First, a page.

wines of Nova ScotiaOn our way to our next winery we stopped at Sugar Moon Farm. This is an intriguing working sugar maple farm and pancake house. We had a hearty lunch of pancakes, baked beans and maple-spiced sausage; and an afternoon cocktail of a yummy Maple Martini before we took a tour of the “camp.” The camp is where the maple syrup is made and where we learned that 85% of the world’s maple syrup is made in Quebec, of which 90% of that is made in Nova Scotia.. All I can say is this looks like an awful lot of work. But as with most family owned businesses there is lots of love, dedication and excellent products that result from the hard work. This is a true artesian effort. Sugar Moon is a living museum of the craft of maple sugaring. They offer free tours of the working sugar camp and maple interpretive area, seasonal demonstrations, and maple samples. You’ll love visiting it in any season.

After Sugar Moon, we went to Domaine de Grand Pré Winery located in Wolfville in the beautiful Annapolis Valley for a private wine tasting and then on to dinner at their unforgettable Le Caveau Restaurant. After a short guided walk through the vineyards, we were treated to appetizers and wine in the tasting room. Standouts for me were the Champlain Brut ($29.50), a traditional méthode champenoise sparkling wine named after Samuel de Champlain who mapped Nova Scotia during the earliest French and Acadian settlement in what was then L’Acadie. It’s great as a starter served prior to a meal or alongside various appetizers such as local seafood. I also enjoyed the 2009 Castel; a rich, complex, full bodied dark wine showcasing dark fruit, herbs, and black pepper. It pairs well with grilled beef, game meats, caramelized onions and roasted root vegetables. A nice fall wine to be sure. Dinner at Le Caveau was wonderful. It’s an upcasual dining experience (fine dining without the fuss of dressing up). Chef Jason Lynch and his team focus on regional Nova Scotia product prepared with a global flair. An experienced service staff made the group feel welcome, appreciated and pampered. I was feeling rather international that night and ordered the Szechuan crusted Nova Scotia Sea Scallops on kimchi with caramel dust and sesame oil ($12) and the Crisp Martock Glen Pork Belly with Chinese spiced, stir fried local vegetables. The night ended with Warm Chocolate Boule served with a Castel and Raspberry sauce ($12). All in all a very decadent experience I can truly recommend to you.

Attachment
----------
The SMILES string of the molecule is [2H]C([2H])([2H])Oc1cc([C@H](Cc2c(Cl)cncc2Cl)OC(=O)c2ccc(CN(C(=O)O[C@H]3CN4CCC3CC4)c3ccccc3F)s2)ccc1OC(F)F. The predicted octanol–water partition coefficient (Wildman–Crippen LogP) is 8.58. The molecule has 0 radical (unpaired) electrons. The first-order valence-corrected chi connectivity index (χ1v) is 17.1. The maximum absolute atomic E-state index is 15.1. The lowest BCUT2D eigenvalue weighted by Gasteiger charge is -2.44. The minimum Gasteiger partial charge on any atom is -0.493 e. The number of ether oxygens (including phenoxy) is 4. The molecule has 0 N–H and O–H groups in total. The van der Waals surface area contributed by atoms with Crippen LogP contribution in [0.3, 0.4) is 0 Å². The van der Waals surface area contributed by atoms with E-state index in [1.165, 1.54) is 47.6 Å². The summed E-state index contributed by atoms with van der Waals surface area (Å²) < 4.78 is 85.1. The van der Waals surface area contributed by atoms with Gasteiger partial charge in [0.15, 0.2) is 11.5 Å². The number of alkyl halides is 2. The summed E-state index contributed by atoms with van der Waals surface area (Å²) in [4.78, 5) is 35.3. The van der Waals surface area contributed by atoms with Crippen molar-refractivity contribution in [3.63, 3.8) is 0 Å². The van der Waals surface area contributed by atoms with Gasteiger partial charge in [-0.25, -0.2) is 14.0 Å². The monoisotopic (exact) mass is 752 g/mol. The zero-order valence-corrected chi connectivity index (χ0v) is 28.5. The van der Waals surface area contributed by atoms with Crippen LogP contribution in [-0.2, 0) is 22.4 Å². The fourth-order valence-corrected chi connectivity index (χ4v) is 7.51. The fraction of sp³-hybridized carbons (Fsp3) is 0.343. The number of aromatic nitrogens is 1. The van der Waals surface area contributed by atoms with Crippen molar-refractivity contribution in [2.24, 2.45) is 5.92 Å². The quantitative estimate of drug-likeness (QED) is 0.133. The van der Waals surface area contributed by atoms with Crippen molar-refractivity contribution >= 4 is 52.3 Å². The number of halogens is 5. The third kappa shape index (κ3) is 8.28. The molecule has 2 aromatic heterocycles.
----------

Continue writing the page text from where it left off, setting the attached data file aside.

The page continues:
Historic inns of Nova ScotiaOur lodging for the next two days – The Blomidon Inn – was just down the street. If you’ve been reading my stories, you’ll know I love B & B’s. I especially like the vibe of this family owned and run, award-winning, tastefully restored 19th Century Sea Captain’s Mansion. Each room is unique and the inn is surrounded by acres of gardens giving the feel of a Victorian English Manor House. They also have an exceptional gift shop – two stories of unbelievable treasures. I love that they have a fabulous in-house restaurant run by one of the sons Chef Sean Laceby and the other son Michael is the sommelier. I understand their wine cellar has over 7,000 bottles in it. We were treated to a special private dinner in the drawing room where the skills of Sean and Michael gave us a glimpse into the seriously magnificent foods and wines served here. Many of us enjoyed the Grilled Filet Mignon – a Maritime prime filet complimented by a Madagascar peppercorn sauce and maitre de hotel butter. Served with chef’s vegetables and paired with a local Benjamin Bridge Taurus red wine, this was an exquisite experience.